Beginning next week, students at Cincinnati Country Day School and around the world will sit down to take AP exams in once unimaginable conditions—at home, alone, on the computer, with open textbooks and notes in front of them. By May 26, the AP Program has promised, AP teachers across the country will be able to read the actual exam answers each of their students wrote, and figure that work into end-of-year grades in their courses, if they wish. Each of these steps represents a revolution for the AP Program, and some of the changes may well be retained in future years.
The exams are briefer and less complex than traditional APs. Most are 45 minutes compared to the traditional three hours, and multiple-choice questions have been eliminated along with any points awarded for reporting facts. Most importantly, the exams will be taken at exactly the same moment all around the world.
The AP Program has instituted exam security measures, the details of which it is deliberately leaving vague. These include using plagiarism-detection software and post-administration analytics, along with promises to monitor social media and discussion sites where it may "post content designed to confuse and deter those who attempt to cheat." In addition to traditional penalties for cheating on a College Board test—blocking the student from taking the test or cancelling the test score after the fact—the AP Program has promised this year to report to a student's high school or college any confirmed attempts to cheat.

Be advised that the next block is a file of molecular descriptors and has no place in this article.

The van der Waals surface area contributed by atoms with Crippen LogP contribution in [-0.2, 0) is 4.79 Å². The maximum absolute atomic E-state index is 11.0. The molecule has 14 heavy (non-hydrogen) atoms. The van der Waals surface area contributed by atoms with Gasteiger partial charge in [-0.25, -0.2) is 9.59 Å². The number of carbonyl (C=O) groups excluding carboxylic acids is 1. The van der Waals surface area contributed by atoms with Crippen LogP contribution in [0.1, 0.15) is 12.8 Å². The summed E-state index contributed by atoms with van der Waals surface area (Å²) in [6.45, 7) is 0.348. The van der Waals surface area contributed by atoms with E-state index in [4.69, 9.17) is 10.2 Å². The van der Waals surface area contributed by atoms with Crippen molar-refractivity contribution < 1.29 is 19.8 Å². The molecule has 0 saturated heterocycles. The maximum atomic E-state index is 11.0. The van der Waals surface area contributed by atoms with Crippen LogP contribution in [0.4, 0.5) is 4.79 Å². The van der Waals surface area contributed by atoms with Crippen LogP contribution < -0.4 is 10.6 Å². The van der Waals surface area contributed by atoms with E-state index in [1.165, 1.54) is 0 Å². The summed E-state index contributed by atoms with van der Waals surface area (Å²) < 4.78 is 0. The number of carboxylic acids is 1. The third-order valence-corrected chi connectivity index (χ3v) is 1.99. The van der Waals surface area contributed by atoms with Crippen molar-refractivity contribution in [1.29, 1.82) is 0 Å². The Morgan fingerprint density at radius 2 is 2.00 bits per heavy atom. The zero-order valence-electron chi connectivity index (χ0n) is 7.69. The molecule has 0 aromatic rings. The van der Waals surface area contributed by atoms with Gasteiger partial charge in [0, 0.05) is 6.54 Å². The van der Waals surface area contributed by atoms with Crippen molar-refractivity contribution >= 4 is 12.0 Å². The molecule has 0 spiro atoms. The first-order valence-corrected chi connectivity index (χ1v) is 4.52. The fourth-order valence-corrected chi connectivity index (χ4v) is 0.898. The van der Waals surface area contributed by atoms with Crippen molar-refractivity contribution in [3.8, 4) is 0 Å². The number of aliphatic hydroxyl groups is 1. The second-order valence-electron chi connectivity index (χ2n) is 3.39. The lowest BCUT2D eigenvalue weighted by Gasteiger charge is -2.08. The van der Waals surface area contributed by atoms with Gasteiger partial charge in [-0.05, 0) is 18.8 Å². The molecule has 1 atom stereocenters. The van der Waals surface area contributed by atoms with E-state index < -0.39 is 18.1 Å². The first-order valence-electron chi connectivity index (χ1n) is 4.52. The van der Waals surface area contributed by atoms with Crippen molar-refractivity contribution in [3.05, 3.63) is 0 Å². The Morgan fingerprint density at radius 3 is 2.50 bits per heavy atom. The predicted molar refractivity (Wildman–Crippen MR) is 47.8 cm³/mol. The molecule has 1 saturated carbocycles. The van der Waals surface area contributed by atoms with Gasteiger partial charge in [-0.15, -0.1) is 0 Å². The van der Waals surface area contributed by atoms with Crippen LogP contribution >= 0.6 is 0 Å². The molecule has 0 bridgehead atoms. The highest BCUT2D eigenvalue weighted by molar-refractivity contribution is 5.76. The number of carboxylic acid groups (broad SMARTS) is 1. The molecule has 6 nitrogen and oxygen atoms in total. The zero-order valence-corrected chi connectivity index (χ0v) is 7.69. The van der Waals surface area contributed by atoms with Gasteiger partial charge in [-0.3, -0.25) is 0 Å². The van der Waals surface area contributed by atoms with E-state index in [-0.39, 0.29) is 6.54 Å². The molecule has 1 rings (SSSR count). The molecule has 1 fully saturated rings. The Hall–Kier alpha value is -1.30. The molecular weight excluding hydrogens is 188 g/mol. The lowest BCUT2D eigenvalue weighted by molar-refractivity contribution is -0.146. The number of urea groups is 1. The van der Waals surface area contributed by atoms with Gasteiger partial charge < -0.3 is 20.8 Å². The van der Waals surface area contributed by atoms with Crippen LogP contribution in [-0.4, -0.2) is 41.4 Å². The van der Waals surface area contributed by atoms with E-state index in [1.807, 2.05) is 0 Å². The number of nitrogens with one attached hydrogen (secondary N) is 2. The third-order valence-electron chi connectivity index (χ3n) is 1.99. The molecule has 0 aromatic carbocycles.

All of it is a grand experiment many AP teachers are glad to see the program undertake: "The AP Program has done a remarkable job of giving students a chance to show what they know in a way that is fair," Cincinnati Country Day AP Chemistry teacher Paula Butler said.
"An unexpected boon for students is a bank of interactive video lectures now available on the AP program web sites that students can use to review and study a year's worth of curriculum. The video lectures will remain up next year, Butler said. "It's a definite positive outcome from an unfortunate situation."
-Sarah Beyreis, CCDS Director of College Counseling and External Opportunities